Written Answers. - Carcase Classification.

Billy Timmins

Question:

185 Mr. Timmins asked the Minister for Agriculture and Food the number of people in his Department at management level involved in beef carcase classification; the number of classifiers operating at factory level; the cost associated with both for 1995 to 2002 inclusive; the amount of overtime included in the payments; the number of meat plants in which a full beef classification service is provided; and the number of meat plants in which no beef classification service is provided. [26649/03]

The information in relation to costs requested by the Deputy is available for the year 2002, arising from the Department's new accounts system introduced in 2002. It would take a number of weeks to manually compile the information for the period 1995 to 2001.

In 2002 there were ten officers at management level involved in beef carcase classification. The number of classifiers operating at factory level in 2002 was 57. The cost in 2002 was €3 million and the amount of overtime was €215,000.

The number of meat plants in which there is a full beef classification service is 26 and the number of meat plants in which no beef classification service operates is seven.

Billy Timmins

Question:

186 Mr. Timmins asked the Minister for Agriculture and Food if he will not allow his Department hand over the important role of beef carcase classification from classification officers in his Department to meat factory personnel in the move to mechanical classification. [26650/03]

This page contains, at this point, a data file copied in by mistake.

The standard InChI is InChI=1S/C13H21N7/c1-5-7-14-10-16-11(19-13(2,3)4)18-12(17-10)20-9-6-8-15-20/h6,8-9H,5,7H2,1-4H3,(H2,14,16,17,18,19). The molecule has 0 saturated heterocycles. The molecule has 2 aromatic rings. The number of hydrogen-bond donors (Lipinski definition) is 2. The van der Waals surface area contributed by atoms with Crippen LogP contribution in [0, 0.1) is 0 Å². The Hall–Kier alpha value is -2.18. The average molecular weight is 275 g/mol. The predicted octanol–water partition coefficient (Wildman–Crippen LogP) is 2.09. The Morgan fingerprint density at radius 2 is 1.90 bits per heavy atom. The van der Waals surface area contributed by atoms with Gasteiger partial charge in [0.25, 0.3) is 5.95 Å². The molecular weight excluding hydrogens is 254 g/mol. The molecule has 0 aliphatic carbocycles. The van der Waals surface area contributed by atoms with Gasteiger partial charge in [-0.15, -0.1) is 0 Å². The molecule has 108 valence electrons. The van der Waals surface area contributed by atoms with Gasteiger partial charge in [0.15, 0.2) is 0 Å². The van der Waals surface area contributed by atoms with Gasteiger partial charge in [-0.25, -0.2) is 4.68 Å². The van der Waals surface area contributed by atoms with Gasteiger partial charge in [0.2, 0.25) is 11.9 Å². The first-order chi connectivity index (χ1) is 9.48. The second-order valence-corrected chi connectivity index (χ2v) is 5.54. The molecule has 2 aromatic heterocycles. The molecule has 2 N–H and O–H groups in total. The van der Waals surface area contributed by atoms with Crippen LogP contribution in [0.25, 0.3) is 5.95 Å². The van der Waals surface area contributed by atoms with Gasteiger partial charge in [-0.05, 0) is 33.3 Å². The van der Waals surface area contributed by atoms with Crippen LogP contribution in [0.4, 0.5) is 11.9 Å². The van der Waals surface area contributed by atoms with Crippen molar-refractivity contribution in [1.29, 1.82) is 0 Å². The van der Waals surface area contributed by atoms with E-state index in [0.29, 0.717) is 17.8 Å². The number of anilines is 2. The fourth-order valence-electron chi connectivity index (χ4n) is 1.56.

Ireland and Portugal are unique among EU member states as the only countries that exclusively provide and finance an official carcase classification service in meat factories. The decision that the Department should withdraw from providing this service is based on the principle that a Departmental permanent presence in meat plants should be confined to areas where regulatory responsibility is vested in it, as the competent authority. The only regulatory responsibility arising for it in respect of carcase classification is of a supervisory nature and my Department will continue to carry out this function.

Following withdrawal from carcase classification duties the staff concerned will carry out other necessary functions where there is a shortage of staff resources. Agreement has been reached with the IMPACT trade union in relation to redeployment arrangements. In the meantime training of factory operatives, delivered free of charge by my Department, is currently in progress. This will enable factory operatives to be trained to the appropriate standard and enable them to provide continuity of service when the Department classifiers are withdrawn. At that stage my Department will provide intensive supervision of the grading process, in line with the systems operated in 13 other EU member states.

The option of introducing mechanical grading is something for which I have been pressing for some time at EU level. This was finally agreed by the Commission earlier this year and machines are actually being tested this week in factory conditions. Given that mechanical grading is something which has been sought by the industry including factories and producers, I anticipate it will become the norm within the industry in the near future.